But he was also aware that his fellow Unitarians were spread throughout the Colony, feeling lost and alone as he did. And so on May 18th, 1850, MacDonnell inserted an advertisement into the Sydney Herald. The way this account is worded,

I imagine Mr. MacDonnell sneaking into the press room late at night and inserting heretical Unitarian leaflets in the papers. I’m sure the actual unfolding of events was by the book and ordinary. Nonetheless, an advertisement appeared and read as follows:

TO UNITARIANS.
A few persons of this persuasion, feeling the great want of a place of worship, where they could honour God according to their consciences, are anxious to meet and co-operate with brethren of similar views, that they might by mutual aid and counsel make a beginning in carrying out so desirable an object. For this purpose communications are solicited from Unitarians who reside in Sydney or are scattered throughout the Colony, with such suggestions as their wishes or experience may dictate; and, as this step is but preliminary, those who feel interested in advancing the great truth of the strict Unity of God, will please, for the present, address ‘Alpha’ at the office of the ‘Herald.’

Read the rest of this entry »

Growing in Community

Our reading for this morning came from the book Serving with Grace by the Rev. Erik Wikstrom.

There was a moment during seminary when I almost fled from the ministry.  I’ll add, this was but one moment out of several where I wanted to pack it up and call it a day – to say that ministry was not for me and that I had made a mistake, the Universe was wrong, and that I’d be better suited remaining in the world of quiet librarianship, surrounded by books, the awkward public and their peculiar reference questions, and the daily pulse of nine to five.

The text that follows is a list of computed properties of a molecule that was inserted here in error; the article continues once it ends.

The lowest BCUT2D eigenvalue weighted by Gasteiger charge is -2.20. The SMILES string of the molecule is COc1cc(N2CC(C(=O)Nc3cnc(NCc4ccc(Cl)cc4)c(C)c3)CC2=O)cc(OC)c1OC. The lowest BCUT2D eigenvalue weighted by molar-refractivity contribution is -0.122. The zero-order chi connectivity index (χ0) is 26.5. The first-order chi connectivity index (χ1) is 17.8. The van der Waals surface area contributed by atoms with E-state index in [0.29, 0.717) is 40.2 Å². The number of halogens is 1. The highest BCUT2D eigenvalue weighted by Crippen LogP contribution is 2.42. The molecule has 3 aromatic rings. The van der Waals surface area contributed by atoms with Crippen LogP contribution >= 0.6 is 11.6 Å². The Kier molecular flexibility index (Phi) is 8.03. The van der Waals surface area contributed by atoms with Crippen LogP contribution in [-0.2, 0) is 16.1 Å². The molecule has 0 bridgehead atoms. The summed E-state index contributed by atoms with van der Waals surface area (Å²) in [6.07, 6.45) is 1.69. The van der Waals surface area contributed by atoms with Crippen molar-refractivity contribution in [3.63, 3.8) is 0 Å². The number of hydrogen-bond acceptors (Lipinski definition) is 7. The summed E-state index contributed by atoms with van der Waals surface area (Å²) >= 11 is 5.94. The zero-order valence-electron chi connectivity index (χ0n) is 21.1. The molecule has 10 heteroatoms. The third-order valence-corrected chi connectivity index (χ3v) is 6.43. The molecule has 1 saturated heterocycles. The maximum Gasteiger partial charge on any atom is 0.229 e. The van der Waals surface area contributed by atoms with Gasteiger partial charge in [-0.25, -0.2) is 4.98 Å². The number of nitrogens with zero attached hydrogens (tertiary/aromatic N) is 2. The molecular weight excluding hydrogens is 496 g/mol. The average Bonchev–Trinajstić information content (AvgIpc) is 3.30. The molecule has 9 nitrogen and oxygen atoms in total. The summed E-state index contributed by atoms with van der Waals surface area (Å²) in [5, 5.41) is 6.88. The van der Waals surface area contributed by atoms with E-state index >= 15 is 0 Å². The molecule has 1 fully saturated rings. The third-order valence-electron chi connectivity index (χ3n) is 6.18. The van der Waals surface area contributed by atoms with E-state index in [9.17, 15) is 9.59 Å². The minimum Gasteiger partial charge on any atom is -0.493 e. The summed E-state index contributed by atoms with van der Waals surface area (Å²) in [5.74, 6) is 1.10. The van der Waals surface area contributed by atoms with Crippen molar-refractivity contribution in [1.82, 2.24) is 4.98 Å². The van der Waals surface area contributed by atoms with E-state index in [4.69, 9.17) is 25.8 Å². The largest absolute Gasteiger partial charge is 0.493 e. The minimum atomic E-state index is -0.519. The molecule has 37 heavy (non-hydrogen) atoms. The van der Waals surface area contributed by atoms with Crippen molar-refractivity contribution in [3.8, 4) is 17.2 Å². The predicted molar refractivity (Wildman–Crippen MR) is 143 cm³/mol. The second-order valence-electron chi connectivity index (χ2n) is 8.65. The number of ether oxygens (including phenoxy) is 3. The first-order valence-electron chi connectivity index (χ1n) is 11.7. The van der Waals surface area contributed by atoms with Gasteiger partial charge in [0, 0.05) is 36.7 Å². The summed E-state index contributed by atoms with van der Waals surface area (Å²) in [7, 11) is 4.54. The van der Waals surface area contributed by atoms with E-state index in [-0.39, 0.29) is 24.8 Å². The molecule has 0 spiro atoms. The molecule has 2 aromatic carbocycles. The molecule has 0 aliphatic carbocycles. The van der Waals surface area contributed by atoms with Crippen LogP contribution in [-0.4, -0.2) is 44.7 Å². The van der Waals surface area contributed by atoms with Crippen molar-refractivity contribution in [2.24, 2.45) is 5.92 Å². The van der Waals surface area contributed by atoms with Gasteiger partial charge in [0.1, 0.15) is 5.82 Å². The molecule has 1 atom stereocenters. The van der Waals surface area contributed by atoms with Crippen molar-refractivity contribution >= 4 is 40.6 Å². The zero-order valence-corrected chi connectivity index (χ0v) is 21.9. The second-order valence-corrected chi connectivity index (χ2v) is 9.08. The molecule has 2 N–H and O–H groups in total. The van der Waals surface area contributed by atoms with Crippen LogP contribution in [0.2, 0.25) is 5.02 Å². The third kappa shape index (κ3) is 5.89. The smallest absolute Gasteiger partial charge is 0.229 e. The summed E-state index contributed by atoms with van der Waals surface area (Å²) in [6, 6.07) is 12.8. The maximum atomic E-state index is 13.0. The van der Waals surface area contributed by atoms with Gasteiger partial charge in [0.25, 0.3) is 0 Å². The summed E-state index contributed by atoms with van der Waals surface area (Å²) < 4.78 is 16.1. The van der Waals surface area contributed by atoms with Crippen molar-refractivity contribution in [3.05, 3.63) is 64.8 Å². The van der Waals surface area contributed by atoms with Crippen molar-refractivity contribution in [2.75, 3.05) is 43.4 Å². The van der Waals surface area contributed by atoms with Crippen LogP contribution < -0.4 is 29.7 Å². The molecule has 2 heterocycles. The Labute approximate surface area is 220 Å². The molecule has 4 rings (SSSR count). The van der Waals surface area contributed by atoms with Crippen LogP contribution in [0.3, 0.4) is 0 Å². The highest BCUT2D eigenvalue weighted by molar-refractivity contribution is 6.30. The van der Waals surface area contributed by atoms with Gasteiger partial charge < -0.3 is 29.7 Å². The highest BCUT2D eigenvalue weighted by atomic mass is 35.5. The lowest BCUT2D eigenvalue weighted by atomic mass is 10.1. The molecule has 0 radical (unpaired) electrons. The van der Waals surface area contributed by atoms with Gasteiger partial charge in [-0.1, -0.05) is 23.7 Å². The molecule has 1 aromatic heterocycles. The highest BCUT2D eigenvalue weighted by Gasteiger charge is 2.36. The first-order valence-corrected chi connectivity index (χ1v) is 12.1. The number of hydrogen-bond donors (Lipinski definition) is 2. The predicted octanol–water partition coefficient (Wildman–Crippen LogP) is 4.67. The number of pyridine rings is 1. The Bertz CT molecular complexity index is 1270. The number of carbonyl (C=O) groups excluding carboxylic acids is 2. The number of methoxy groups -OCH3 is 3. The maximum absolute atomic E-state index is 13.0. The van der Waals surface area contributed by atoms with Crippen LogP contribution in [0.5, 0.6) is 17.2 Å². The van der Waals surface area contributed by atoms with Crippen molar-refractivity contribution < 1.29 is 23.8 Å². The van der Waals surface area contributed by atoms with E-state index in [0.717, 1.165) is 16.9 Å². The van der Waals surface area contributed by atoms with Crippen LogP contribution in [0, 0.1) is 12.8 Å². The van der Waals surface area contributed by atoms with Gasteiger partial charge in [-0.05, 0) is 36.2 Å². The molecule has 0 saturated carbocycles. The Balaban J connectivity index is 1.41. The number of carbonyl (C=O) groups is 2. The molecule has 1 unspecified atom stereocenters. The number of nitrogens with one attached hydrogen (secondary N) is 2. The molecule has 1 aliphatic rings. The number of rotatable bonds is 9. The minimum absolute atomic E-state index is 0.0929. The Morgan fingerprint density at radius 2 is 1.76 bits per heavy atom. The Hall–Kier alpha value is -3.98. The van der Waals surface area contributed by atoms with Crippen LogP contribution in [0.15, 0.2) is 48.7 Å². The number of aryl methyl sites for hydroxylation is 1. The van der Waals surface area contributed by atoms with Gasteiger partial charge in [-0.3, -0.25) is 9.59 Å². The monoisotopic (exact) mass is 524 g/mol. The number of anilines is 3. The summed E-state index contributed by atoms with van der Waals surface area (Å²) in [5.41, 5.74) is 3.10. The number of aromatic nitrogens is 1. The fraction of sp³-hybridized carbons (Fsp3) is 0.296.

I’m sure everyone, while training for their particular field, have had moments of wanting to flee.  Ministry is full of them.  But this one was specific to me, I imagine. Read the rest of this entry »

Question Box Sunday

Below are the questions submitted during our first ever Question Box Sunday.  I’ve divided them into some basic categories — including the ones we answered during the service.  Over the next few months I will answer 2-3 of these every week and make them available here on this website for you all to read.  Questions are powerful things that can create space for the unexpected to emerge.  In that spirit, you have my gratitude. Read the rest of this entry »

[BLOG] Ministry & The Seven Month Itch

I’m a newer minister.  Sure, I’ve long been called to this work but as far as practicing the craft, I’m fresh off the assembly line.  I’m in my first settlement, first year, and there are first firsts all over the place.  On top of it all, there has been and will continue to be this shared hope amongst newer ministers that what we need to learn and do will be more accessible:  Searching for a congregation will be streamlined, settling into a community will be smooth, our credentialing process will be straightforward, compensation for ministers will make sense, and seminaries will teach all of the ins and outs.  No surprises will be left.  It’s a tall order.  It’s an impossible hope.

And all throughout this hope, no matter where I turn, I feel that my colleagues and I are often repeating ourselves with, “Well, this should be here for us…and that, too.”  Some may call it entitlement and certainly part of it is.  However, entitlement or not, we’re feeling our way through a calling rooted in humanity with human systems and human flaws with human needs.  It’s an incomplete system.  It may never be as fleshed out as our hopes demand. Read the rest of this entry »